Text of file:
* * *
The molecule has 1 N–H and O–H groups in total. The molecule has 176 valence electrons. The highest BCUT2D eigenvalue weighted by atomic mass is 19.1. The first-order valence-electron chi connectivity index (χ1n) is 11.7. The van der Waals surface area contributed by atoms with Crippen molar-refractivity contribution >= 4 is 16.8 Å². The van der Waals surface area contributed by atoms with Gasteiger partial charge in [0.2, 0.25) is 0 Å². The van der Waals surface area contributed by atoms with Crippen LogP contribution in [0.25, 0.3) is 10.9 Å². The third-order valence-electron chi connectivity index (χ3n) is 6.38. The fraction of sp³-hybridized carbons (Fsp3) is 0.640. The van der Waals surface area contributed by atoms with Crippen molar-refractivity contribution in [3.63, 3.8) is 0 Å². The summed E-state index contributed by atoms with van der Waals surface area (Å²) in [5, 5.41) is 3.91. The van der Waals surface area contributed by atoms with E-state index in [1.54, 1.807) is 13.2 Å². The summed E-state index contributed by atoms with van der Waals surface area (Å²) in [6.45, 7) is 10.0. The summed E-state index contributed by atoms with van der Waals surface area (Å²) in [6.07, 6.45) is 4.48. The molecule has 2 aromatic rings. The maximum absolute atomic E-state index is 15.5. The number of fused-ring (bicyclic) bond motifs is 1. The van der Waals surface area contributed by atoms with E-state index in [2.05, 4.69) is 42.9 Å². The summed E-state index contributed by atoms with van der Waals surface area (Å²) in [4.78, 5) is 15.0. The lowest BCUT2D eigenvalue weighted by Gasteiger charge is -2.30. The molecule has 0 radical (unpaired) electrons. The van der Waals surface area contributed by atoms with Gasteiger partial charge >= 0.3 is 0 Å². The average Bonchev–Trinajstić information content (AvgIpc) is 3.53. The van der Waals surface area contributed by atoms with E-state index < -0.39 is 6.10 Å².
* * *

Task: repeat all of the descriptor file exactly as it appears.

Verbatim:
The molecule has 1 N–H and O–H groups in total. The molecule has 176 valence electrons. The highest BCUT2D eigenvalue weighted by atomic mass is 19.1. The first-order valence-electron chi connectivity index (χ1n) is 11.7. The van der Waals surface area contributed by atoms with Crippen molar-refractivity contribution >= 4 is 16.8 Å². The van der Waals surface area contributed by atoms with Gasteiger partial charge in [0.2, 0.25) is 0 Å². The van der Waals surface area contributed by atoms with Crippen LogP contribution in [0.25, 0.3) is 10.9 Å². The third-order valence-electron chi connectivity index (χ3n) is 6.38. The fraction of sp³-hybridized carbons (Fsp3) is 0.640. The van der Waals surface area contributed by atoms with Crippen molar-refractivity contribution in [3.63, 3.8) is 0 Å². The summed E-state index contributed by atoms with van der Waals surface area (Å²) in [5, 5.41) is 3.91. The van der Waals surface area contributed by atoms with E-state index in [1.54, 1.807) is 13.2 Å². The summed E-state index contributed by atoms with van der Waals surface area (Å²) in [6.45, 7) is 10.0. The summed E-state index contributed by atoms with van der Waals surface area (Å²) in [6.07, 6.45) is 4.48. The molecule has 2 aromatic rings. The maximum absolute atomic E-state index is 15.5. The number of fused-ring (bicyclic) bond motifs is 1. The van der Waals surface area contributed by atoms with E-state index in [2.05, 4.69) is 42.9 Å². The summed E-state index contributed by atoms with van der Waals surface area (Å²) in [4.78, 5) is 15.0. The lowest BCUT2D eigenvalue weighted by Gasteiger charge is -2.30. The molecule has 0 radical (unpaired) electrons. The van der Waals surface area contributed by atoms with Gasteiger partial charge >= 0.3 is 0 Å². The average Bonchev–Trinajstić information content (AvgIpc) is 3.53. The van der Waals surface area contributed by atoms with E-state index < -0.39 is 6.10 Å².